I grew up in a time when my mother was prohibited from having a bank account or charge card in her own name.
I grew up surrounded by the belief that women, like children, should be seen and not heard.
I grew up when women who worked outside the home were expected to defend and justify their choices.
I GREW UP
This week I watched as the first woman was sworn in as Vice President of the United States of America. One hundred years after we won the right to vote, we won the right to hold office based on those votes. Our country sees the significance of this, but not all in the same way. Some may see this as a cautionary tale. Some take this as natural progression. For me – this was a moment that changed my soul.
I remember when Sandra Day O’Connor became a Supreme Court Justice. It was a similar revelation. She stood there with all those men. She did not stand behind them – she stood next to them, among them. I kept the Time Magazine cover long after the issue had been discarded. I remember the first photo I saw of her with the other Justices. She sat in the front row with her ankles crossed, so delicately and politely. She sat proudly, sternly with the rest. She stood out with her bare legs reaching out beneath her skirt, but she never once looked out of place to me. She was confirmed in this position just as I was confirming my womanhood. She changed my view of the world and my place in it.
Since that moment, there have been oceans of women who have risen to positions of prestige and power. Each one felt like mountain summit to my heart. I witnessed the rise of women in our nation. I witnessed the shift and acceptance and struggle and submission and gratitude that came with their ascent. None of them felt like just another news story. I am grateful for the depth of my attention to these matters, but I am sad that in 40 years they still feel momentous to me. They are still newsworthy.
The first time I found the brave in me and stood up for myself – my first taste of feminist behavior (perhaps) – came in a junior-year business class in high school. It was a general business management class that I was very excited to take. The first day of class I was assigned my book (yes, in the days of hardcover books for every class) and opened it right away, excited to begin my business education. Each chapter was split in two sections: one for the women who will become secretaries and one for the men who will lead the businesses. Chapter one began with how to make and serve coffee.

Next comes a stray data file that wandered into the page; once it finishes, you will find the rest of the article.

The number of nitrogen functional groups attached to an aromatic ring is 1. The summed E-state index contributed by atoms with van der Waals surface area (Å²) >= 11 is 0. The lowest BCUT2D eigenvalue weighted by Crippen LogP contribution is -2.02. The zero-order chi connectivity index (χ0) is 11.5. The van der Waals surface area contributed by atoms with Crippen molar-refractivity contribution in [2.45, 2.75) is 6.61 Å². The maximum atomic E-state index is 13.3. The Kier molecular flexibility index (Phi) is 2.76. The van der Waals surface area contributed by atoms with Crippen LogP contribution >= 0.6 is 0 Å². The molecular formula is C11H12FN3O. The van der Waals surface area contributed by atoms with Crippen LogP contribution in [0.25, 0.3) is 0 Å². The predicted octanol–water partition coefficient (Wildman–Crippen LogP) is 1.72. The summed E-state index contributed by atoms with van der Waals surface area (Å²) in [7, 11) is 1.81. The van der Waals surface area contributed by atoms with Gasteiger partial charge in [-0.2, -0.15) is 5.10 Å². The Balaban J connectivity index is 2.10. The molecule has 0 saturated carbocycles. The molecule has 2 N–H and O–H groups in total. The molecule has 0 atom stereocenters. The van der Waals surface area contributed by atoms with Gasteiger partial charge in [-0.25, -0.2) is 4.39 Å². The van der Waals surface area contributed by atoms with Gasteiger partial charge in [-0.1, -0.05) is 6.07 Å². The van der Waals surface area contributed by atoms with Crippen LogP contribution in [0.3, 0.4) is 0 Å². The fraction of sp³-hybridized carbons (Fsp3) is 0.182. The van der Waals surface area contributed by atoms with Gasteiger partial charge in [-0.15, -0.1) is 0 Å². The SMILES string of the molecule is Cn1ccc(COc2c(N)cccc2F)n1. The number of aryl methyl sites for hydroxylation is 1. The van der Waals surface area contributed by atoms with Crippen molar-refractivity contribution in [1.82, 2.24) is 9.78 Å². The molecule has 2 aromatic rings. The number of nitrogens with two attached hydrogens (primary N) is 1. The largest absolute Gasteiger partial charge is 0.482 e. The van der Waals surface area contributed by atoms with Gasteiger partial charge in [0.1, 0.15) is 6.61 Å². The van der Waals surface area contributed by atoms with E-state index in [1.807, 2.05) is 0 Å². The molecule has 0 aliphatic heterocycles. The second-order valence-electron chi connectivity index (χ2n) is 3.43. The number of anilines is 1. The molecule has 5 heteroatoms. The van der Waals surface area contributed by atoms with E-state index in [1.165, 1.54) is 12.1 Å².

I was stunned. I was 16 or 17 and I was not going to spend a semester learning how to make coffee the right way! I sat politely through the class – after all, that’s what was expected, right? Immediately after, however, I went into my counselor’s office and promptly dropped that class. I had never dropped a class before. Of course I had to listen to all the reasons I shouldn’t drop it and had to have a long discussion with my parents. Everyone said I needed to give it time – it wasn’t fair to judge the class on one day and one chapter. I remember looking at my mother with tears in my eyes, pleading, asking “if it starts by telling me I’m only good for making and serving coffee, it has nothing left to offer me.” I was allowed to drop the class. That chapter has haunted and angered me ever since. That was the day I learned that the world still did not view us as equals and it would be a long uphill climb to get there. I did not expect to still be so far from a summit decades later.
And now we are here, with a woman Vice President. There are many other reasons her appointment is revolutionary, but being a woman is the one with which I can directly relate. I watched her place her hand on her bibles and take the oath and I wept.
I am proud that a woman has earned her way to this position. I wish it weren’t revolutionary.
I am moved that she has broken barriers. I wish there weren’t so many to get through.
I am overjoyed at this moment. I wish it could be just another Wednesday.
To the women who grew up being told we are here for the enjoyment of men, who said “obey” in our wedding vows, who have spent years staying quiet: now is our time to cheer loudly! Be proud of the women who are strong and brave and stand among men without apology.
To the girls who have never known a world without a woman Supreme Court Justice, who see a woman astronaut as unremarkable, who have spent years dreaming of the things they will accomplish: now is your time to grab the momentum from this first slingshot and sail on, rising ever higher and higher.
And understand that when we, as the older generations, weep it is decades of the stifling quiet and pretty finally escaping from our hearts.
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